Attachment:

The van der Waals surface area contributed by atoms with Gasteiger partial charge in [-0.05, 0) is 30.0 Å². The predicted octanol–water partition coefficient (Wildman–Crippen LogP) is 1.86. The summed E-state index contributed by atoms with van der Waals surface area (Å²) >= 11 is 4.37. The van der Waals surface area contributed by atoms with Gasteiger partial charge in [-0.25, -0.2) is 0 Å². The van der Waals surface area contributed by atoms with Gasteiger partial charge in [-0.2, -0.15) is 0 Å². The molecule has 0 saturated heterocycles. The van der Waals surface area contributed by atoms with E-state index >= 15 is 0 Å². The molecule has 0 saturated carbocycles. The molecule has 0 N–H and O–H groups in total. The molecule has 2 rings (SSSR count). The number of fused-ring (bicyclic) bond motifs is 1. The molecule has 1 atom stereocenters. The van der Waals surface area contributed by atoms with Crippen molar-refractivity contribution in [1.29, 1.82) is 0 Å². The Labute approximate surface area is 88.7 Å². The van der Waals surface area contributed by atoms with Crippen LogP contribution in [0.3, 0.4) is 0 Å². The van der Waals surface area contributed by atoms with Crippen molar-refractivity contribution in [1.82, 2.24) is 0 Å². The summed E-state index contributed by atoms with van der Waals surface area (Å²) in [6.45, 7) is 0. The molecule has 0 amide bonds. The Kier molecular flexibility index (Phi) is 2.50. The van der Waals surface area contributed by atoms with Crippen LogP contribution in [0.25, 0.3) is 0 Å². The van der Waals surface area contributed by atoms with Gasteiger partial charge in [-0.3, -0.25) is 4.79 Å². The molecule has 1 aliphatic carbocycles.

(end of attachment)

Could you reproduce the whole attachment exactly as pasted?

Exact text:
The van der Waals surface area contributed by atoms with Gasteiger partial charge in [-0.05, 0) is 30.0 Å². The predicted octanol–water partition coefficient (Wildman–Crippen LogP) is 1.86. The summed E-state index contributed by atoms with van der Waals surface area (Å²) >= 11 is 4.37. The van der Waals surface area contributed by atoms with Gasteiger partial charge in [-0.25, -0.2) is 0 Å². The van der Waals surface area contributed by atoms with Gasteiger partial charge in [-0.2, -0.15) is 0 Å². The molecule has 0 saturated heterocycles. The van der Waals surface area contributed by atoms with E-state index >= 15 is 0 Å². The molecule has 0 saturated carbocycles. The molecule has 0 N–H and O–H groups in total. The molecule has 2 rings (SSSR count). The number of fused-ring (bicyclic) bond motifs is 1. The molecule has 1 atom stereocenters. The van der Waals surface area contributed by atoms with Crippen molar-refractivity contribution in [1.29, 1.82) is 0 Å². The Labute approximate surface area is 88.7 Å². The van der Waals surface area contributed by atoms with Crippen LogP contribution in [0.3, 0.4) is 0 Å². The van der Waals surface area contributed by atoms with Crippen molar-refractivity contribution in [1.82, 2.24) is 0 Å². The summed E-state index contributed by atoms with van der Waals surface area (Å²) in [6.45, 7) is 0. The molecule has 0 amide bonds. The Kier molecular flexibility index (Phi) is 2.50. The van der Waals surface area contributed by atoms with Crippen LogP contribution in [0.25, 0.3) is 0 Å². The van der Waals surface area contributed by atoms with Gasteiger partial charge in [-0.3, -0.25) is 4.79 Å². The molecule has 1 aliphatic carbocycles.